Welcoming groups to “live the life” is a long-practiced tradition in Virginia Beach. Visitors have a chance to experience the genuine hospitality of a city with a lot to share. From exploring our beaches or the canopied forest of our state parks, there’s an open invitation to paddle, bike, hike, surf and swim your way to your best group adventure yet.

Whether you’re an outdoors enthusiast or just looking for a breath of fresh air, there’s no shortage of ways to experience the great outdoors in our coastal city. From legendary landmarks to countless trails and waterways, our coastal city awaits.

Groups should arrive ready to discover. The coastal environment here rolls out a big welcome, and invites exploration like no other terrain. These adventures give you a new appreciation for nature’s secrets.

Virginia Beach Convention and Visitors Bureau


Cape Henry Lighthouse, Virginia Beach, Va.

The Cape Henry Lighthouse, located within the active Fort Story military base, was the first lighthouse authorized by the U.S. government, dating from 1792. Also the first federal construction project under the Constitution, it was designated a National Historic Landmark in 1964.

Today, the lighthouse is open to the public. A breathtaking view of both the Chesapeake Bay and Atlantic Ocean can be enjoyed from its observation platform at the top.


First Landing State Park is a 2,888-acre park that fronts the Chesapeake Bay. The park features 1.25 miles of beach and more than 19 miles of interpretive hiking trails through protected salt marsh habitat, freshwater ponds, beach, dunes, forest, tidal marsh and cypress swamp.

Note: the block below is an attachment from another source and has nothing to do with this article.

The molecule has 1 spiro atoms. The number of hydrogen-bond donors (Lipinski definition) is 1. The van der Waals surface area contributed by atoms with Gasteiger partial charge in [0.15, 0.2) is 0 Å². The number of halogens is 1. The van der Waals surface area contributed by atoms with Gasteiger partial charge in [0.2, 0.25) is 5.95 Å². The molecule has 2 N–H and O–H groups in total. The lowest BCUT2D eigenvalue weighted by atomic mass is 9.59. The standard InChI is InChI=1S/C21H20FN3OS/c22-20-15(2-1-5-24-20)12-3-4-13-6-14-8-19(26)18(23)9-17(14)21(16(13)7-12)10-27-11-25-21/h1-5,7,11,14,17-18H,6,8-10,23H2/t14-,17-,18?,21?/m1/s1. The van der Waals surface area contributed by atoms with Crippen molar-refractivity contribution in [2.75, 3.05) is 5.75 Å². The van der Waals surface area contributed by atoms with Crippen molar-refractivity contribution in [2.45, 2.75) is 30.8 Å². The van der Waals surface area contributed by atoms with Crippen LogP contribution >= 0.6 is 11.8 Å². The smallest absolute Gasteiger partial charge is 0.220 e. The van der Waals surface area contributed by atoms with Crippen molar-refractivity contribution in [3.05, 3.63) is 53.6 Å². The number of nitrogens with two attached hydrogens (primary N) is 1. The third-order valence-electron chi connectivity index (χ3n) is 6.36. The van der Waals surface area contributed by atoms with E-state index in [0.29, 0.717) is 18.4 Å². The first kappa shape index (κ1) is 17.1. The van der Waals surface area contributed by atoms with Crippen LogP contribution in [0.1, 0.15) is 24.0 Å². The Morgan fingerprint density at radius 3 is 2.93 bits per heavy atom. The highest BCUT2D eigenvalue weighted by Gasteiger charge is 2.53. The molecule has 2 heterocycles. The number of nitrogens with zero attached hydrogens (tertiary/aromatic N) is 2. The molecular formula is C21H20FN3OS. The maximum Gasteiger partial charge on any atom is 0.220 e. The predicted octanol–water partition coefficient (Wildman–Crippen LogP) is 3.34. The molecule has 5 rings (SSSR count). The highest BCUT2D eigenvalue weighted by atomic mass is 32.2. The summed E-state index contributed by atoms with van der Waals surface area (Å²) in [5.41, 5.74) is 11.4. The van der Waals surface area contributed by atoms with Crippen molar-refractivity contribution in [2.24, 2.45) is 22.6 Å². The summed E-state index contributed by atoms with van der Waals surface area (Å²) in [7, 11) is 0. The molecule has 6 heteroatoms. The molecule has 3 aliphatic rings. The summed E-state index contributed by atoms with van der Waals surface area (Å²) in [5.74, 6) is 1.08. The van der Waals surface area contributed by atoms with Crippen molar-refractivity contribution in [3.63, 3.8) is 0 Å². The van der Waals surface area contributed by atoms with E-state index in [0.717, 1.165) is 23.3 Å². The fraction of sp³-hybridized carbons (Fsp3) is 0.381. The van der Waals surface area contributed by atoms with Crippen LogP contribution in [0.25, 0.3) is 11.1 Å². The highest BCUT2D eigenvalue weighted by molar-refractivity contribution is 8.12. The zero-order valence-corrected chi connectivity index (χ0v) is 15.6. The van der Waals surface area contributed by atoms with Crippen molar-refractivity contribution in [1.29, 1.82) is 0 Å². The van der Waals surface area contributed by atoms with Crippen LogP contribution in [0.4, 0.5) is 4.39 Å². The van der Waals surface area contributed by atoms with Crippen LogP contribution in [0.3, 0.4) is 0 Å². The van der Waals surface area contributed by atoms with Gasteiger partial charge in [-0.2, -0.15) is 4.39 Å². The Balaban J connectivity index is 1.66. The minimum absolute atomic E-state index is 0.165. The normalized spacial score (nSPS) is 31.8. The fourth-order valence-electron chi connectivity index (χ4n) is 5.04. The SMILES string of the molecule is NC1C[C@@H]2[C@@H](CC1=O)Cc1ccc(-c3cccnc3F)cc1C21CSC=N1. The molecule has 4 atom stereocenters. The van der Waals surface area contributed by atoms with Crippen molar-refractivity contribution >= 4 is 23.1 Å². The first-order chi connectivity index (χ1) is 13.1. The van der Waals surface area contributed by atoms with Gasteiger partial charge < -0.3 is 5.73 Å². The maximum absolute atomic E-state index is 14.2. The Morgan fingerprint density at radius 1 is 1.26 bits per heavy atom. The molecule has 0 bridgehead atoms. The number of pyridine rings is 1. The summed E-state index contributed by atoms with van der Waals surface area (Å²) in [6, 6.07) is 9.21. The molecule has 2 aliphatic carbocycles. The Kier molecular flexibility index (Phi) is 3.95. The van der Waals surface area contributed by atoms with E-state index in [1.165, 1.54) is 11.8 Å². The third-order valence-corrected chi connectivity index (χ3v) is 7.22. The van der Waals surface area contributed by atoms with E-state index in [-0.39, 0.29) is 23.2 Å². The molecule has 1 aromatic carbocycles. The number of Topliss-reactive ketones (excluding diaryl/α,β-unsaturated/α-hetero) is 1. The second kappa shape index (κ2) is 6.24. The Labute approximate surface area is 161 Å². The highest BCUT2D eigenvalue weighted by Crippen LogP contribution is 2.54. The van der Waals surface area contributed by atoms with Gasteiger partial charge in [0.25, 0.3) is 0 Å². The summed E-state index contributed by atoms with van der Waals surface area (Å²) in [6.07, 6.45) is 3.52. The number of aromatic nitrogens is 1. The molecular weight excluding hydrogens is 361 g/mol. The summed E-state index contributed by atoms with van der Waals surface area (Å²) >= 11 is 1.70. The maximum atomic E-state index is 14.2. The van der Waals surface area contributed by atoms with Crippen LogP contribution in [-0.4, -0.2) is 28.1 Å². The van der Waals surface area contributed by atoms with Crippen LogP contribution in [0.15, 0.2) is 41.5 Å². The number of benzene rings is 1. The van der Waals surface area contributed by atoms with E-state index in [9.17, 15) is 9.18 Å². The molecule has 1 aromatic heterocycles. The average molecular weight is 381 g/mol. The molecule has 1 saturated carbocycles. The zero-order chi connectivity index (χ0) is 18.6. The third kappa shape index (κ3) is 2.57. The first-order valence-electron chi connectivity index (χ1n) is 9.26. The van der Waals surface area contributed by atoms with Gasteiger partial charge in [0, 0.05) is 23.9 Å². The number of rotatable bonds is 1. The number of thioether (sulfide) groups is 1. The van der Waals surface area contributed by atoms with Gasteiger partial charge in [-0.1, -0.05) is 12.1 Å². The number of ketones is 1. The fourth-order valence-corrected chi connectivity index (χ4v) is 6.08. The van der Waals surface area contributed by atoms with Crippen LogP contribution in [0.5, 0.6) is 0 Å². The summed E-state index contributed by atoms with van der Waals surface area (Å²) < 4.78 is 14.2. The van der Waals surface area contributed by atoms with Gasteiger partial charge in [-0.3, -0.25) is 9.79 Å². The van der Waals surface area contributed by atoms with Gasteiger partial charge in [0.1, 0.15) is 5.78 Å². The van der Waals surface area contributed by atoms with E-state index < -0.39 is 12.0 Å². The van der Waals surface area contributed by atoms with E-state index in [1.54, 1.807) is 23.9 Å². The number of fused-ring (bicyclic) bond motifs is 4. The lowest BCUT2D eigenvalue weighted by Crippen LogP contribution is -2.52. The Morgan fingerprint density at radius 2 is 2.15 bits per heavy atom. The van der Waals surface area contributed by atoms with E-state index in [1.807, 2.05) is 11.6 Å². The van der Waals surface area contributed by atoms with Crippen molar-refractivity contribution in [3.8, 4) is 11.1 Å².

A registered Natural Landmark, First Landing is the most visited state park in Virginia. It also contains one of the most endangered habitat types in the world, the maritime forest community.


Back Bay Wildlife Refuge, Virginia Beach, Va.

The Back Bay National Wildlife Refuge is a 9,108-acre refuge made up of barrier islands, dunes, beach woodland, freshwater marshes, maritime forests, ponds and ocean beaches. The majority of refuge marshlands are on islands contained within the waters of Back Bay.

This is the habitat for a wide assortment of wildlife, such as loggerhead sea turtles, peregrine falcons, and bald eagles. On site are scenic trails, a visitor contact station and group educational opportunities.


False Cape State Park, Virginia Beach, Va.

False Cape State Park features over six miles of unspoiled beaches in an ocean-to-freshwater bay habitat. There is an extensive array of wildlife, including over 300 species of nesting and migratory songbirds.

From April through October, visitors may travel into the heart of the park on a tram and explore by foot from there. At other times of the year, the park can be accessed by boat or on foot through Back Bay National Wildlife Refuge.